Mr Ware, a Wirungu Yunkantjara Elder will be among the sports stars. scientists, entertainers and leaders recognised on the lawn around Parliament House in Canberra as part of the Peoplescape project.
Figures representing thousands Australians will be exhibited on the lawns in November.
Born at Kooniba Mission, just west of C Ceduna, in 1948, Mr Ware trained at the Fort Largs Police Academy at
Taperoo and became Australia’s first Aboriginal police officer in the late 60s.
He wed Jan in 1070, a time when mixed-race marriages were rare.
“We didn't have any issues about it really, but other people did,” Jan said. After being stationed in Adelaide and Mannum Mr Ware left the Police and was appointed CEO of the Aboriginal Legal Rights Movement.
He continued in a leadership role with the Aboriginal Progress Association and then returned to school in Ceduna. Mr Ware later managed Aboriginal Housing and Hostels branches and served as the Aboriginal Heritage manager with the former Environment and Planning Department. As his interest in the environment grew, Mr Ware mediated between mining companies and outback community groups to try to protect sacred sites.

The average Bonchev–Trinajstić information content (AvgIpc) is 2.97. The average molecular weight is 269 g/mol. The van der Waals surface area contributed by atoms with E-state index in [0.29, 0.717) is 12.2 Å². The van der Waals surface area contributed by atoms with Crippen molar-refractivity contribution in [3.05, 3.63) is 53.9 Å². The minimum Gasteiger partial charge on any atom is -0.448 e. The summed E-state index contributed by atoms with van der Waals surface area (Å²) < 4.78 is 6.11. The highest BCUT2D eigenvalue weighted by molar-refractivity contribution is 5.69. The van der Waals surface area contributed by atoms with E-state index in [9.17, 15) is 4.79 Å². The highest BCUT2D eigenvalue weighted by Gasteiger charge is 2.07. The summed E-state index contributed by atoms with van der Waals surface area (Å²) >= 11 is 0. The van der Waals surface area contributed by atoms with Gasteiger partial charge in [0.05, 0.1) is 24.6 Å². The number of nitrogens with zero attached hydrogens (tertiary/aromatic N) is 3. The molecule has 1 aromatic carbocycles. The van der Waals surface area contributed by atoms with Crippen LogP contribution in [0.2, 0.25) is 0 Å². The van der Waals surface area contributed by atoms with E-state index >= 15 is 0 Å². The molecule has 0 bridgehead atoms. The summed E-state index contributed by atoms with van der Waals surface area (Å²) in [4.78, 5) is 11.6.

He also co-wrote State native title legislation in the mid 80s. At the time of his death, he was a regional manager with the Aboriginal and Torres Strait Islander Commission. Mrs Ware said her husband would be most remembered for his gentle
“Our lives and many others are richer for sharing them with this unique man so full of gentleness and grace.”- TOM SULLIVANTake from ‘Portside Messenger’, Aug. 2001. Submitted by Mavis Bidmead.